When Virginia parents go through a divorce, their priority is caring for the well-being of the kids. One way many families do this is by having a strong and carefully crafted joint custody or co-parenting agreement in place. Unfortunately, one parent who is hurt or angry at the other can attempt to undermine the custody and visitation plan, as well as cause irreparable damage to the kids’ relationship with the other parent through alienation.
What is parental alienation?
Parental alienation is a direct attempt by the other parent to intentionally harm the kids’ relationship with their mom or dad. This can be done subtly, and the kids may not even know it’s happening. This can include talking badly about the other parent, undermining his or her authority over the kids or saying false things in front of the kids. Over time, the kids may begin to change how they feel and think about their own mom or dad.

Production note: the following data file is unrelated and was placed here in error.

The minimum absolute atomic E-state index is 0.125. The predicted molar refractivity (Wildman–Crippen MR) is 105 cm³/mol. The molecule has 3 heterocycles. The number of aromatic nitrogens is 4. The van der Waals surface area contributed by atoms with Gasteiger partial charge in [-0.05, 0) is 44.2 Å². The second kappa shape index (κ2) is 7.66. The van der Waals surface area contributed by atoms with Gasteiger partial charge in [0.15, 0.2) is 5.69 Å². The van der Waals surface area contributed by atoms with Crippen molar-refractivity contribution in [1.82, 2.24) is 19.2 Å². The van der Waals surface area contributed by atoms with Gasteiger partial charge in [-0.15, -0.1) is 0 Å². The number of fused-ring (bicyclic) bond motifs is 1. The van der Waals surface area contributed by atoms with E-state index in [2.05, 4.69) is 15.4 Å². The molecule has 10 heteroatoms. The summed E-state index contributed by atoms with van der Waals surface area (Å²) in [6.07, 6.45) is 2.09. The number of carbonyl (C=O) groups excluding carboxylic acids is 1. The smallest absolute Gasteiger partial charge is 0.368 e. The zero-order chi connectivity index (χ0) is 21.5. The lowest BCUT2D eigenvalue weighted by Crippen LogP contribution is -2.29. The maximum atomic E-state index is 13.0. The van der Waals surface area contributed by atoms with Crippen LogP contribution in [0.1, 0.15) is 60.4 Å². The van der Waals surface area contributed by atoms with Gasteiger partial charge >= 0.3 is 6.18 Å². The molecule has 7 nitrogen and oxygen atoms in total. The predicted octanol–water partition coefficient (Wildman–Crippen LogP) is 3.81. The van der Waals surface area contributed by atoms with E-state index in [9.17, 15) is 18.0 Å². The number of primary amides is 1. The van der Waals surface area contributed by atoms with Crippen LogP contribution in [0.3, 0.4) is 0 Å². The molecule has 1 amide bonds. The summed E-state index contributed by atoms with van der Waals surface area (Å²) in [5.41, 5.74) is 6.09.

Parental alienation can sometimes be more overt and obvious. Some of the ways this can happen is by refusing to allow the parent to participate in certain things, such as attending sports events. The alienating parent may also refuse to allow the kids to communicate with the other parent or refuse to stick to the visitation schedule.
What can a parent do?
If a Virginia parent believes he or she is experiencing parental alienation, taking action is crucial. That parent has the right to seek the guidance of a family law attorney who can provide guidance regarding how to fight back and protect parental rights. With appropriate counsel and the right counsel, it is possible to preserve the critical parent-child relationship.